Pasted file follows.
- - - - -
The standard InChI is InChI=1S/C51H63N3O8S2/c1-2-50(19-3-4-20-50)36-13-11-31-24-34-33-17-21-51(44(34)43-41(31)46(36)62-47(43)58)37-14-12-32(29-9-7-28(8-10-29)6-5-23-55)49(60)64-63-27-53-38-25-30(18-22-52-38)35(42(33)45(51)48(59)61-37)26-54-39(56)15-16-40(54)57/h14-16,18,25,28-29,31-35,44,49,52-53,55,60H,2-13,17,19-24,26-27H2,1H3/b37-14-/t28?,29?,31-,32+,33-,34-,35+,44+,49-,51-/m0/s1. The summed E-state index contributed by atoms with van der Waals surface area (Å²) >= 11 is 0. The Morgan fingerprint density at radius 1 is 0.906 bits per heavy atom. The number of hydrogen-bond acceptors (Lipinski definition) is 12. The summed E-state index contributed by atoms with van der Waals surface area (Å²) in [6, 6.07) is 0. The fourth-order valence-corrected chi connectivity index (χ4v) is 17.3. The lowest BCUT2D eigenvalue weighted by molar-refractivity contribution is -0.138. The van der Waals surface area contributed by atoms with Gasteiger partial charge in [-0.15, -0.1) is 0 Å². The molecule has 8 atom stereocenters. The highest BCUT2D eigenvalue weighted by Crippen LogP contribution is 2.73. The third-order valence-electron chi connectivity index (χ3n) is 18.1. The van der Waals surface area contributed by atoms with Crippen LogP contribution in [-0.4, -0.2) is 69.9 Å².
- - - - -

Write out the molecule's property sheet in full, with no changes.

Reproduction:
The standard InChI is InChI=1S/C51H63N3O8S2/c1-2-50(19-3-4-20-50)36-13-11-31-24-34-33-17-21-51(44(34)43-41(31)46(36)62-47(43)58)37-14-12-32(29-9-7-28(8-10-29)6-5-23-55)49(60)64-63-27-53-38-25-30(18-22-52-38)35(42(33)45(51)48(59)61-37)26-54-39(56)15-16-40(54)57/h14-16,18,25,28-29,31-35,44,49,52-53,55,60H,2-13,17,19-24,26-27H2,1H3/b37-14-/t28?,29?,31-,32+,33-,34-,35+,44+,49-,51-/m0/s1. The summed E-state index contributed by atoms with van der Waals surface area (Å²) >= 11 is 0. The Morgan fingerprint density at radius 1 is 0.906 bits per heavy atom. The number of hydrogen-bond acceptors (Lipinski definition) is 12. The summed E-state index contributed by atoms with van der Waals surface area (Å²) in [6, 6.07) is 0. The fourth-order valence-corrected chi connectivity index (χ4v) is 17.3. The lowest BCUT2D eigenvalue weighted by molar-refractivity contribution is -0.138. The van der Waals surface area contributed by atoms with Gasteiger partial charge in [-0.15, -0.1) is 0 Å². The molecule has 8 atom stereocenters. The highest BCUT2D eigenvalue weighted by Crippen LogP contribution is 2.73. The third-order valence-electron chi connectivity index (χ3n) is 18.1. The van der Waals surface area contributed by atoms with Crippen LogP contribution in [-0.4, -0.2) is 69.9 Å².